And again when Abinadi was teaching in about 148 B.C. (Mosiah 16:6) he used some very interesting wording. Notice the words – he said, “And now if Christ had not come into the world (remember this is 148 years before He came), speaking of things to come as though they had already come, there could have been no redemption.”

What can we learn from these scriptural examples? When we believe in things to come as though they already were, the blessings are available now. Our Heavenly Father loves all of his children – not just the ones who came after Christ. What great things to come could bless your life now with that kind of faith?

(Re-printed with permission from the author, Dr. Paul Jenkins. Originally printed in, “Orem 4th Ward News”.)

Prisoner Restitution

Citizens of the United States of America have rights. Such as the rights to life, liberty, and the pursuit of happiness.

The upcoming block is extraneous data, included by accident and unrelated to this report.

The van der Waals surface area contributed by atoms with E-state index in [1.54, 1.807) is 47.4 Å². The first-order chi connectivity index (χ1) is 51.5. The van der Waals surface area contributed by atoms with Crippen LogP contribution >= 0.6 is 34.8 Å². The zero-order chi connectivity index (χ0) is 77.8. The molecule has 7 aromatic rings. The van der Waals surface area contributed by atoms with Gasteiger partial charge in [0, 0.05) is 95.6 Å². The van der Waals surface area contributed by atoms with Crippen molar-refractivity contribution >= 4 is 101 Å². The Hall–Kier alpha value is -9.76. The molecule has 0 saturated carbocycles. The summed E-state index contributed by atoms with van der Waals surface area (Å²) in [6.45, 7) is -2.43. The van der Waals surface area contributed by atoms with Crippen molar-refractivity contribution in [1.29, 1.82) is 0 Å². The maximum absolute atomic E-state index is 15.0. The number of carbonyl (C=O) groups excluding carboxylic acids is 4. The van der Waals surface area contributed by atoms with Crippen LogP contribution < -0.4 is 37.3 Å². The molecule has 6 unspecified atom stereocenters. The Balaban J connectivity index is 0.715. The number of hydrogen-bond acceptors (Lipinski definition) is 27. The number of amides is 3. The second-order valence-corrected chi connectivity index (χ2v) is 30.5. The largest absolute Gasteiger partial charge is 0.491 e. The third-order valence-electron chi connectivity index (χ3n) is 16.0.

When a citizen commits a crime, they do so in trade for some of their rights. In other words, were I to kill someone, I would give up my rights to liberty and the pursuit of happiness and depending on the scenario, I could lose my right to life.

This is natural cause and effect. Every action has a consequence. Certain consequences are desirable, others are not. We learn what to do and what not to do based on receiving these consequences. This is a law of the universe. It cannot be changed.
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What is Easter?

I was just imagining what it would be like to happen upon an American Easter celebration with no prior knowledge of the holiday or accompanying traditions.

It would probably seem that Easter is about a magical bunny… that lays eggs. Eggs that mostly contain sugary treats, though occasionally there are other things in the eggs, including baby chickens (what?!). The colors associated with the holiday are usually bright and pastel. Adults hide the eggs and then tell their children that the magical Easter Bunny has visited them and hidden special eggs for them to find. The children then look for the eggs and put them in some sort of basket. After the hunt, the children glut themselves on the contents of the eggs and other treats provided for the occasion. It also appears quite popular to create huge chocolate effigies of this magical bunny and proceed to smash it to pieces and consume it.